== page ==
Creating more inclusive practices across health care — from greater access for underserved communities to more minority representation among providers — is a deeply personal mission for Dr. Andrea Willis.
"My birth certificate says I'm colored, and you think about what that means, what that means in the South," says Willis, the chief medical officer for BlueCross BlueShield of Tennessee. "It was something I was born into. You don't want to see those things persist."
Willis was raised in rural Alabama, and grew up knowing she wanted to be a doctor so she could help other people, she says.
"I was raised with the mindset that you're blessed to be a blessing to others," Willis says. "I went into pediatrics so I could be a role model to children, get to them before the world imposes so many things on them."
After medical school at Georgetown University, Willis had the opportunity to earn a master's degree in public health in maternal and child health at Johns Hopkins University. That experience strengthened her desire to build more equitable and accessible paths to health care, she says.
"I knew I wanted to be a doctor — that never changed," she says. "I knew I wanted to do something on a public health basis, something bigger."
As deputy commissioner of the Tennessee Department of Health, she created statewide initiatives to help people find affordable health care providers. She was the first director of the state's CoverKids program, and developed Tennessee's federally approved State Children's Health Insurance program.
"My mantra was, 'We are public health,'" Willis says.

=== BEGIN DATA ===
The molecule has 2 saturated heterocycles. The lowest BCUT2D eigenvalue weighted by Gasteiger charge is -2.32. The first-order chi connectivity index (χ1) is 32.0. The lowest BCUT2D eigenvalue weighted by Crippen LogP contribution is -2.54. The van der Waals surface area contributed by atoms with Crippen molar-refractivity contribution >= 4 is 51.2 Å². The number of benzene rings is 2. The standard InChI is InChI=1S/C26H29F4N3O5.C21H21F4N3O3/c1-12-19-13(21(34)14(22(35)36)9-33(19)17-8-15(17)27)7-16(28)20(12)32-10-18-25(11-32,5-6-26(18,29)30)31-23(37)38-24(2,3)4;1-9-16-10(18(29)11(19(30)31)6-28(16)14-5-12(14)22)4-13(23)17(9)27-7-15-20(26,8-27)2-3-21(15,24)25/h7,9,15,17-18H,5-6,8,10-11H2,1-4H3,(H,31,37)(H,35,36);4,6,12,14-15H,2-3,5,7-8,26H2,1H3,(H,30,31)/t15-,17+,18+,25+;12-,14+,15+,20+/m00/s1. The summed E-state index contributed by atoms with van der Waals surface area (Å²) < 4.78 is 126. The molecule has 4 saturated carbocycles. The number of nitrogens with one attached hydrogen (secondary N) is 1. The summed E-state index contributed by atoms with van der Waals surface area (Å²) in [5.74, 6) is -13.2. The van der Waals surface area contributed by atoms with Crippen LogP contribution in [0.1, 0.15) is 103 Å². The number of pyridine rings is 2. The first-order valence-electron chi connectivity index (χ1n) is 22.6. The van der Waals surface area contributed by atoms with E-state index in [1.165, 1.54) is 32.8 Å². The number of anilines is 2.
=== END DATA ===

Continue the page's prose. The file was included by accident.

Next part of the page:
Her role at BlueCross has become a forum for continuing that focus on access and equity in medicine, she says.
"The fact that this company treasures [diversity, equity and inclusion] has made it an even better fit," she says. "The leaders of this company told me, 'Use this platform to advance the things that are important to you.'"
A year ago, she spearheaded a partnership with Meharry Medical College in Nashville, one of the oldest historically Black medical colleges in the country, to share data, combat vaccine hesitancy and increase education on the importance of the COVID-19 vaccine.
"They're a trusted community partner, and there's a lot we can do there that opens doors," she says.
One key challenge is addressing the social determinants of health that undermine minority communities every day, long before they seek health care, she adds.
Dr. Andrea Willis
* Role: Senior vice president and chief medical officer for BlueCross BlueShield of Tennessee
* Career: Before joining BlueCross in 2009, Willis served as the first director of Tennessee’s CoverKids program, and developed the state’s federally approved Children’s Health Insurance Program. She’d also served as deputy commissioner of the Tennessee Department of Health, and created statewide initiatives to improve the health of Tennesseans.
* Personal: Willis recently took a road trip to Portland, Oregon, with her son, Cam, to get him settled there to begin law school. She loves to travel and read mystery novels, and has run 10 half marathons.
"The tensions around racial injustice tear at people on a daily basis," Willis says. "We have to tackle those things more wholeheartedly."
On the other side of the equity issue is the development of a wider network of health care providers from minority communities, she adds.
"Our diversity scholarship to deserving students going into health care fields, that's one of the brightest days of the entire year to give those out," she says.
CHAMPIONS OF HEALTH CARE 2021